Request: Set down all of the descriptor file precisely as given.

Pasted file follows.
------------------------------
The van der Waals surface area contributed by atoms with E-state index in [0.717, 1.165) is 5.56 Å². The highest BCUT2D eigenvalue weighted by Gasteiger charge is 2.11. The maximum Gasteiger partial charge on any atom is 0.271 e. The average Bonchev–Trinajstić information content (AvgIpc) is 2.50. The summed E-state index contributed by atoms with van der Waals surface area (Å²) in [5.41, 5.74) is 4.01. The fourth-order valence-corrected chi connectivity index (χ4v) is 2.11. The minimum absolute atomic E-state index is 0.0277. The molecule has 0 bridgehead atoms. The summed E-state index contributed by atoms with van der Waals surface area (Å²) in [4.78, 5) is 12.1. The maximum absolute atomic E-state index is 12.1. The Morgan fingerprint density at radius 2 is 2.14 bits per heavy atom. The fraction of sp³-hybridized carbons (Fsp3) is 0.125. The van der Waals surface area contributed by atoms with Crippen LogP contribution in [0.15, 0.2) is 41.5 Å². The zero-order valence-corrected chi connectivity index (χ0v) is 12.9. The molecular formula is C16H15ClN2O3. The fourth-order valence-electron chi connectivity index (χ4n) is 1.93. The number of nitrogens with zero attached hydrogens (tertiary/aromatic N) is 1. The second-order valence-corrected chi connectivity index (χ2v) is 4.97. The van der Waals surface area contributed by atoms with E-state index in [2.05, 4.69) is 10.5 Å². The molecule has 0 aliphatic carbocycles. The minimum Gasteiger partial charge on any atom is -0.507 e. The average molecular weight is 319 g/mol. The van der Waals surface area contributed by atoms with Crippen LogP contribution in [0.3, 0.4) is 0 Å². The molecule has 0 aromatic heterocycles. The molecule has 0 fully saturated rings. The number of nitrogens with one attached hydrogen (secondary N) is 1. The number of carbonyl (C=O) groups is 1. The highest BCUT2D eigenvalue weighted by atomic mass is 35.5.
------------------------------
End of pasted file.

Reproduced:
The van der Waals surface area contributed by atoms with E-state index in [0.717, 1.165) is 5.56 Å². The highest BCUT2D eigenvalue weighted by Gasteiger charge is 2.11. The maximum Gasteiger partial charge on any atom is 0.271 e. The average Bonchev–Trinajstić information content (AvgIpc) is 2.50. The summed E-state index contributed by atoms with van der Waals surface area (Å²) in [5.41, 5.74) is 4.01. The fourth-order valence-corrected chi connectivity index (χ4v) is 2.11. The minimum absolute atomic E-state index is 0.0277. The molecule has 0 bridgehead atoms. The summed E-state index contributed by atoms with van der Waals surface area (Å²) in [4.78, 5) is 12.1. The maximum absolute atomic E-state index is 12.1. The Morgan fingerprint density at radius 2 is 2.14 bits per heavy atom. The fraction of sp³-hybridized carbons (Fsp3) is 0.125. The van der Waals surface area contributed by atoms with Crippen LogP contribution in [0.15, 0.2) is 41.5 Å². The zero-order valence-corrected chi connectivity index (χ0v) is 12.9. The molecular formula is C16H15ClN2O3. The fourth-order valence-electron chi connectivity index (χ4n) is 1.93. The number of nitrogens with zero attached hydrogens (tertiary/aromatic N) is 1. The second-order valence-corrected chi connectivity index (χ2v) is 4.97. The van der Waals surface area contributed by atoms with E-state index in [2.05, 4.69) is 10.5 Å². The molecule has 0 aliphatic carbocycles. The minimum Gasteiger partial charge on any atom is -0.507 e. The average molecular weight is 319 g/mol. The van der Waals surface area contributed by atoms with Crippen LogP contribution in [0.3, 0.4) is 0 Å². The molecule has 0 aromatic heterocycles. The molecule has 0 fully saturated rings. The number of nitrogens with one attached hydrogen (secondary N) is 1. The number of carbonyl (C=O) groups is 1. The highest BCUT2D eigenvalue weighted by atomic mass is 35.5.